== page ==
In the first four months, Twin River was still scoping out the bettors (a younger demo) and their preferences (finger foods) to adjust their settings. “It’s hard to quantify, but we are seeing an increase in foot traffic,” he says. “It’s colorful and it’s vibrant. We refer to it as the ultimate tailgate party inside.”

But if the state wants to make its nut, it may take more than snappy slogans.

The AGA’s Slane says the house margins on sports wagering are thin; 95 percent goes back to the bettor. Las Vegas, which has offered sports betting since 1975, recoups 5 percent of the handle. And to get there, you need to win consumers away from the illegal offshore betting websites with a mobile platform and a reasonable revenue-sharing scheme. Rhode Island’s 51 percent gross gaming tax rate is the highest in the nation. The General Assembly sanctioned mobile betting in March, and state lottery officials expect it to be operational in time for football season.

The legal sports books “have to pay taxes, they have to pay for marketing and advertising. The legally regulated operator has a challenge to compete with the illegal operator, who can offer better odds because they don’t pay the same overhead,” Slane says. “But it’s still extremely early. This is a whole new frontier for this country, and no one state is going to pull the stick and the floodgates open and the revenue is pouring in the door. It takes time.”

The underdogs delivered for Bob K. on Good Friday. He happily pocketed $560 in winnings. But his loyalty to Twin River has yet to be tested. He expects mobile betting to cut down his visits, and if and when sports betting comes to Massachusetts, he’ll check out the scene at Plainridge Park Casino, just twenty minutes from his home. His group is sore that sports bettors aren’t offered the same complimentary perks as Twin River’s other gamblers.

“I don’t think it’s fair to the sports bettor. It’s a sticking point. We all complain about it,” he says.

The threats are also coming from within: A GOP lawsuit filed in May challenges the constitutionality of the law because voters did not approve this expansion of gambling. The state better hope that luck is a lady.

The post Legalized Sports Betting May Not Be a Sure Thing for Rhode Island appeared first on Rhode Island Monthly.

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Skip the beach traffic and head to the docks. The Rhode Island Department of Transportation’s Providence to Newport ferry now includes weekend service to Bristol. This additional service stop, which is new this summer, runs through Labor Day Weekend and allows locals and tourists alike to check out the East Bay while avoiding the frustration of summer traffic (and parking!). To explore the full ferry schedule, click here.

Once you step off the ferry in Bristol at the State Street Pier, spend a day exploring the seaside town. See history come alive at Linden Place Mansion, take a walk or ride your bike at Colt State Park and grab a bite to eat at the Beehive Cafe. The dock is a short walk away from Hope Street which is bustling with other restaurants, quaint stores and more.

The ferry also accommodates riders from Newport and beyond who are looking to spend a night at WaterFire. You can stay in the capital city until about 10:30 p.m. and will return to Bristol and then Newport as the final stop around midnight.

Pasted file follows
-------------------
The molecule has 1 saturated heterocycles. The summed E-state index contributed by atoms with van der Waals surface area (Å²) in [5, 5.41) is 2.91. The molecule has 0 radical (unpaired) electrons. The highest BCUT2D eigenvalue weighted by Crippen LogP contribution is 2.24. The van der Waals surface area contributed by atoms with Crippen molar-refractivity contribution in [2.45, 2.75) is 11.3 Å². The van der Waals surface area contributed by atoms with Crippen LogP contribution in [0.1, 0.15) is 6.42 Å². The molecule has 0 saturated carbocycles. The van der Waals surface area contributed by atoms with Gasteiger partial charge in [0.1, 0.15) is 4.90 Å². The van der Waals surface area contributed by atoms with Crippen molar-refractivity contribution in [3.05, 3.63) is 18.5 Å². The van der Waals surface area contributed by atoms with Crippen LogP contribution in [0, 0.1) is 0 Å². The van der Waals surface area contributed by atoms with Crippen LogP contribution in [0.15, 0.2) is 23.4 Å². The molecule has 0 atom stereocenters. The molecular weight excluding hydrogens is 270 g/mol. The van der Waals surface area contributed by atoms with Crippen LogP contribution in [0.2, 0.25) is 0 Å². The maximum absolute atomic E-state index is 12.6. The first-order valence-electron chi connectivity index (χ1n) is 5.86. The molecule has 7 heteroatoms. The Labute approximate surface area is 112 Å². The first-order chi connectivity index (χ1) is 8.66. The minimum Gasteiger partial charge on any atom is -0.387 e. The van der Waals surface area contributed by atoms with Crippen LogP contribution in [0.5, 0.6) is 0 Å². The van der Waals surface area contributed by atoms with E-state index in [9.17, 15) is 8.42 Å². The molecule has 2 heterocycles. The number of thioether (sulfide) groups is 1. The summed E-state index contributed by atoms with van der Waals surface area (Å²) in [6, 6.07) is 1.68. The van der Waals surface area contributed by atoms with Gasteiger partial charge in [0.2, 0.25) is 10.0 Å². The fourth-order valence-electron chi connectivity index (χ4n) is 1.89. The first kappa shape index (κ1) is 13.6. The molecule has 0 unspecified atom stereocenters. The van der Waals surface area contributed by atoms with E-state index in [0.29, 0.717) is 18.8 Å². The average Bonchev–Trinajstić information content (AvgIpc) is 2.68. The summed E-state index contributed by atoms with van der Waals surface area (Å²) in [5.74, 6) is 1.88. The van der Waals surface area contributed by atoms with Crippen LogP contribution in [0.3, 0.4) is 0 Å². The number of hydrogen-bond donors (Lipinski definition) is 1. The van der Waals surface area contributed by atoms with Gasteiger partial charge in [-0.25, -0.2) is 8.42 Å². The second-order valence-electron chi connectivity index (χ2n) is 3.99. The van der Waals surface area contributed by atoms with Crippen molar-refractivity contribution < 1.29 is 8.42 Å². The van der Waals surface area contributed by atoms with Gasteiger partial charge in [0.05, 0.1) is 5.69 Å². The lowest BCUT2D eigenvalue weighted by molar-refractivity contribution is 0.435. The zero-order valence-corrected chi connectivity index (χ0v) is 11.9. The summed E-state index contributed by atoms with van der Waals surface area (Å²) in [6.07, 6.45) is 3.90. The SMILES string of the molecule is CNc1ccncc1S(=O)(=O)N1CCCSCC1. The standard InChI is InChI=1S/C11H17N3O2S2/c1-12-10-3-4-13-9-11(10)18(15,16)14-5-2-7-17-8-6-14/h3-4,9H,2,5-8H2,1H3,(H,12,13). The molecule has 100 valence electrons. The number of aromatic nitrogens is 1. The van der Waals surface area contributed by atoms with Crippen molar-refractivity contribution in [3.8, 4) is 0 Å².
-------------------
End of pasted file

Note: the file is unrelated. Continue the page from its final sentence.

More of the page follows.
“Aside from the ferry that transports people from Jamestown to Newport and the ferries that go to Block Island, there are no ferries in Narragansett Bay itself,” says Charles St. Martin, chief of public affairs at the RIDOT. “Our director feels very strongly that it is one of the state’s greatest natural resources. Water transportation is common in other parts of the country in bays such as ours. Many folks also can’t get out on the water as they don’t have their own boat, so this service provides opportunities to get out there.”

According to St. Martin, the ferry service uses funding from federal grants for congestion mitigation like air quality improvements. Cars are taken off the road which reduces the congestion, parking, other traffic issues and more. Tickets cost $11 each way per adult and $5.50 each way for children ages three through twelve, seniors and people with disabilities. Infants ages two and younger are free. Plus, bikes and pets are allowed on board for no additional charge. Click here to purchase a ticket. Tickets are also available at the Providence ferry terminal at 25 India St., at the Bristol Maritime Center on 127 Thames St. and in Newport at the ferry terminal in Perrotti Park. However, advanced reservations are recommended. For additional information, visit ridethebayri.com.

RELATED ARTICLES Siren Cooperative Book Release July 20 at Blithewold Mansion Backyard Games and Toys to Combat Summer Boredom Bar ‘Cino Opens at Ever-Changing 22 Washington Square in Newport

The post Take a Ferry Ride in Narragansett Bay appeared first on Rhode Island Monthly.

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When women work together, the outcome is more often than not something wonderful, and SIREN Cooperative’s upcoming book release is evidence of this. The book, Words, Women, and the Water: Inspiring Recipes and Stories from the Ocean State, is the product of a community effort to compile empowering and inspiring stories from Rhode Island women across the state.

On the morning of July 20, join the cooperative for tea, pastries, networking and book readings. Tickets are $15 for members and $20 for non-members. The book will be on sale as well, and all profits from the book and the event will benefit SIREN’s Ready to Work Exchange Program, mentoring women in job-interview skills. RSVP here by July 15.

SIREN Women’s Cooperative puts a spin on the traditional mythical understanding of the sirens. For these women, as they explain on their website, “our name is a nod to the ocean and related mythical stories about powerful female characters, mermaids and sirens, who have piqued our imagination and inspiration.” First and foremost, however, the name SIREN speaks towards the way in which they are alerting the world to the importance of women, and the value of exploring female professional and personal lives. From monthly talks by professional women to social gatherings and networking opportunities, SIREN is constantly working towards their mission “to work mindfully, connect meaningfully, and inspire endlessly.”